I’m not riding on MI’s back, I’m older than him in music –Younger
brother of MI, Jesse Abaga a.k.a. Jesse Jagz, explains why he and his brother went into secular music in spite of the fact that their father is a pastor. He also speaks, with ADEMOLA OLONILUA, about his love life and relationship with MI.
How did you come about the name Jesse Jagz?
Jagz is the acronym for my initials. My name is Jesse Abaga Garba. I only added a Z.
You must have been influenced by your elder brother, MI, to go into music...
No. I have been in music for a very long time. I probably started music in Nigeria before MI, because he schooled in the United States and came back in 2003 while I started music in 2001. I had already started rapping and singing before I started producing. But I guess most people ask this question because his album came out and he got into the limelight before me. And because I was the major producer on the album, everybody thinks I am only a producer. I have been in music for a long time.
You and your elder brother are children of an evangelist. Why would an evangelist's sons opt for secular music?
I would say for personal and business reasons. If you want to flourish or prosper in any business, you have to study the business and weigh your options. I was into gospel music for a while and I found that the problem with gospel is that most of the time, everything done in gospel music is done on the basis of favours. Because it is in the name of God, it is expected that you would just show up and perform for them and God would bless you. Secondly, is that because of the spirituality around it there is hardly any room for improvement? You hardly get criticised. Nobody tells you how well you have done or how much you have messed up your performance, because anytime you perform, once you have a good message, people would clap for you. I think this does not help an artiste to grow. In secular music on the other hand, there is room for competition. Competition forces you to grow, I weighed all this and that is why I opted for secular music.
So far what has your parents' reaction been to two of their three children going into secular music?
When we started, my father was a little concerned about us making secular music. Over time, like every other parent, they are comfortable with it. All they want is our happiness. Right now they are really supporting us. Our father never took any extra measure to stop us. He is quite an open person. We talked about it, and in the end, he said if that was what we wanted to do, he was all right with it.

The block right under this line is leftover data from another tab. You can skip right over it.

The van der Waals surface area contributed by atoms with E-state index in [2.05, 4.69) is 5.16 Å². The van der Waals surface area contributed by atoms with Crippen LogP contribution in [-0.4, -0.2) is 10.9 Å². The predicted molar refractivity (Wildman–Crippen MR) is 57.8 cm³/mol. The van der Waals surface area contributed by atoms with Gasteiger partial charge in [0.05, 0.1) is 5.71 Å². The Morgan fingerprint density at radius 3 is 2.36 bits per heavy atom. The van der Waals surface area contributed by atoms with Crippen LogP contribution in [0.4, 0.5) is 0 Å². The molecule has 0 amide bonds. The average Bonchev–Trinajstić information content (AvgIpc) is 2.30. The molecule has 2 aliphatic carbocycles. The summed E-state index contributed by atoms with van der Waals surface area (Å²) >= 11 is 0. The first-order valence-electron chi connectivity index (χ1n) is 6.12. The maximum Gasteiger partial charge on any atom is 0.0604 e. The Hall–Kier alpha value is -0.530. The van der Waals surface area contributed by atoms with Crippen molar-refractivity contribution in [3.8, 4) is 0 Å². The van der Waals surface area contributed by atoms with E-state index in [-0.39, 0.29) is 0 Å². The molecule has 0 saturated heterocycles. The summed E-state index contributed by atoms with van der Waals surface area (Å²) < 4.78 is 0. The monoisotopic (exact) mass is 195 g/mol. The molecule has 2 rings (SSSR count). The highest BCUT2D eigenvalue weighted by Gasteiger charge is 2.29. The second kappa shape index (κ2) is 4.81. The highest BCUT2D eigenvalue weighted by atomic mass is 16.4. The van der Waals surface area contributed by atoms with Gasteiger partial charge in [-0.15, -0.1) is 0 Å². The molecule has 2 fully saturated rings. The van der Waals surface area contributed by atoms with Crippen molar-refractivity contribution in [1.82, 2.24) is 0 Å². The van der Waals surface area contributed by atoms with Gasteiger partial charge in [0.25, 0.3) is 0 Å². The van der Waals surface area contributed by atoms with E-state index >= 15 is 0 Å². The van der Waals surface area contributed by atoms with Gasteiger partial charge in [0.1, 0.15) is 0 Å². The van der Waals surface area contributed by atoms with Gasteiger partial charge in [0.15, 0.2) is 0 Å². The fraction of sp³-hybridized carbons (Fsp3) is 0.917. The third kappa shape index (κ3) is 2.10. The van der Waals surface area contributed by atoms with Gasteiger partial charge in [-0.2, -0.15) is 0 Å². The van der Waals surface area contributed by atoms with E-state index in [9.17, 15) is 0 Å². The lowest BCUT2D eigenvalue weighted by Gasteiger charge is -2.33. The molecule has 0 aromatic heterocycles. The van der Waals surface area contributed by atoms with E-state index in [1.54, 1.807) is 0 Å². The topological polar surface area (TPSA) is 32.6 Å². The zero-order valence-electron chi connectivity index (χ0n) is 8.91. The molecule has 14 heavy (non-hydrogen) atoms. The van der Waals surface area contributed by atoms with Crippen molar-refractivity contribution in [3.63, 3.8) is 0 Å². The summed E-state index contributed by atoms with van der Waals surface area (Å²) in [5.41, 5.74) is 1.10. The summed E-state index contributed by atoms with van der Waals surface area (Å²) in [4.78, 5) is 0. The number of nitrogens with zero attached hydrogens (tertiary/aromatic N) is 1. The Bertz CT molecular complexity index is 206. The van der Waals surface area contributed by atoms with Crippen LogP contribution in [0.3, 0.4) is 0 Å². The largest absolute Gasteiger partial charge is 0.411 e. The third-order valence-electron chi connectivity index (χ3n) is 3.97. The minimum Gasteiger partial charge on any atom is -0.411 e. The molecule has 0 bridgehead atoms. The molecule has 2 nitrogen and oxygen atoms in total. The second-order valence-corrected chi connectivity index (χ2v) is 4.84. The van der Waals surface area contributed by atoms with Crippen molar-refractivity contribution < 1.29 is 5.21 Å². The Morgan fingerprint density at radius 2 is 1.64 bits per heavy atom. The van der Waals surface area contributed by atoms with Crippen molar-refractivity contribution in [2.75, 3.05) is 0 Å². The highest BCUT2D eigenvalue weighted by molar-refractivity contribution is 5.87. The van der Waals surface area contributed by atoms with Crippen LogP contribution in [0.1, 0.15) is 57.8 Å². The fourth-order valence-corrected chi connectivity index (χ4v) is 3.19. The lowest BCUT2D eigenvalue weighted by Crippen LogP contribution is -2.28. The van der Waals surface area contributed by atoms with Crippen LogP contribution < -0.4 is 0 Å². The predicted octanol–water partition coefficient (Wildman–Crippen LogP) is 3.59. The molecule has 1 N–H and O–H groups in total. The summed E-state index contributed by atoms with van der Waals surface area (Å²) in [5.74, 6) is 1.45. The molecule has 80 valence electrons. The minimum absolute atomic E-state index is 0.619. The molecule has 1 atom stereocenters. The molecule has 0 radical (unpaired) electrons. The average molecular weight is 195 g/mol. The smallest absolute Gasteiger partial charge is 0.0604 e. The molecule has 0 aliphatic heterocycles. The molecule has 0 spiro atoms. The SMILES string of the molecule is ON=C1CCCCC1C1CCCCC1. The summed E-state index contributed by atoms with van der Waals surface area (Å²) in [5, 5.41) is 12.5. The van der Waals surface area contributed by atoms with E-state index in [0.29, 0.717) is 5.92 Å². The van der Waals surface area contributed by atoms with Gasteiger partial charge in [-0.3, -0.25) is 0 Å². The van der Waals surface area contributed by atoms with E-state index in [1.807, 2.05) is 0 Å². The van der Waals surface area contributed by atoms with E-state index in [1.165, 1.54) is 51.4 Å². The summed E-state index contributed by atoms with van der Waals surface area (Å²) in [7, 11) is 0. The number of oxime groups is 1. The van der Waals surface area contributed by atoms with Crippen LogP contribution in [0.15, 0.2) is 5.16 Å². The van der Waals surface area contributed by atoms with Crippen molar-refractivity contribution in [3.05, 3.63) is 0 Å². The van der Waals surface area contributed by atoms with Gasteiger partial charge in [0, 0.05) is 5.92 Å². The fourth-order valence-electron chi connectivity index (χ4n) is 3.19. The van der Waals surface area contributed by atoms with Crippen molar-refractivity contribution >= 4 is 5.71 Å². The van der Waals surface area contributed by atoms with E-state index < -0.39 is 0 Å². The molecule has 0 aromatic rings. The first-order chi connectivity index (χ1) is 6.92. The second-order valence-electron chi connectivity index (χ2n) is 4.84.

A lot of people believe that you went into music to ride to fame on the back of MI. What do have to say about that?
I would say that is wrong, because when we started music, we first moved to Abuja. You could ask anybody from Jos or Abuja. We have been doing music together since he got back. I guess it is because he was the first to get signed on to Chocolate City before me and because his album came out first, that is why people have this opinion.
MI already has a lot of fans. What has been the acceptance level of your album?
I would say it has been accepted more than we imagined. A lot of people expected to hear a second MI, but my style was different and people have accepted that. They are now able to say this is MI and this is Jesse Jagz. They have been able to separate the brands. We have gone round the country and the acceptance has been great.
What is your brand of music called?
I would say it is still hip-hop with the influence of pop and other genres of music. But the foundation is hip-hop. I would say I am a more experimental hip- hop artiste.
Talking of experiment, did you go into music production because you felt your brother's shoes were too big to step into?
No. I started producing in 2001. When we started Loopy Records, I was the major producer and it has always been that way. Even now in Chocolate City, I am still the major producer. I guess the perception is because he came out first and at a time I was still trying to break grounds in the industry. So a lot of people think it is because his album did so well that I came up with mine. I have been producing for about seven years now.